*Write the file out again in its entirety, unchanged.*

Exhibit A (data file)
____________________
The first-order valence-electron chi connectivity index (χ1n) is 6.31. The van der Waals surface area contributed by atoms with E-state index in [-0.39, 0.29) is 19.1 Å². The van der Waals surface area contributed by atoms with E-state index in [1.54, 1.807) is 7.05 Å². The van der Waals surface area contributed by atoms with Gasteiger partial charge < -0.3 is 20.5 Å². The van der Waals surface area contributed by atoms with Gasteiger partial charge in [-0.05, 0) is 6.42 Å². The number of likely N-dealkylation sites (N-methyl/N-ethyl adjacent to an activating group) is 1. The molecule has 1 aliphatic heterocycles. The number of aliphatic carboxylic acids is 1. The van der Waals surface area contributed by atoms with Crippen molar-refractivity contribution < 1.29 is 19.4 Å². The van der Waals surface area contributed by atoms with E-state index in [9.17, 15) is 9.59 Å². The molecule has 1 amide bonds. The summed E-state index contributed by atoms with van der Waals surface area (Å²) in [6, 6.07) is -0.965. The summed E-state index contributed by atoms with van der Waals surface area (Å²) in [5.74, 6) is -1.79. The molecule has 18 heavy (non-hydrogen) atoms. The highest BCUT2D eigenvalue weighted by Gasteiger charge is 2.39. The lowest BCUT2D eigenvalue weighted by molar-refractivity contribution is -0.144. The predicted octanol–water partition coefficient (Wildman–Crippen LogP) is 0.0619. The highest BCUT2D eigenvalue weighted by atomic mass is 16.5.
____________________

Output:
The first-order valence-electron chi connectivity index (χ1n) is 6.31. The van der Waals surface area contributed by atoms with E-state index in [-0.39, 0.29) is 19.1 Å². The van der Waals surface area contributed by atoms with E-state index in [1.54, 1.807) is 7.05 Å². The van der Waals surface area contributed by atoms with Gasteiger partial charge < -0.3 is 20.5 Å². The van der Waals surface area contributed by atoms with Gasteiger partial charge in [-0.05, 0) is 6.42 Å². The number of likely N-dealkylation sites (N-methyl/N-ethyl adjacent to an activating group) is 1. The molecule has 1 aliphatic heterocycles. The number of aliphatic carboxylic acids is 1. The van der Waals surface area contributed by atoms with Crippen molar-refractivity contribution < 1.29 is 19.4 Å². The van der Waals surface area contributed by atoms with E-state index in [9.17, 15) is 9.59 Å². The molecule has 1 amide bonds. The summed E-state index contributed by atoms with van der Waals surface area (Å²) in [6, 6.07) is -0.965. The summed E-state index contributed by atoms with van der Waals surface area (Å²) in [5.74, 6) is -1.79. The molecule has 18 heavy (non-hydrogen) atoms. The highest BCUT2D eigenvalue weighted by Gasteiger charge is 2.39. The lowest BCUT2D eigenvalue weighted by molar-refractivity contribution is -0.144. The predicted octanol–water partition coefficient (Wildman–Crippen LogP) is 0.0619. The highest BCUT2D eigenvalue weighted by atomic mass is 16.5.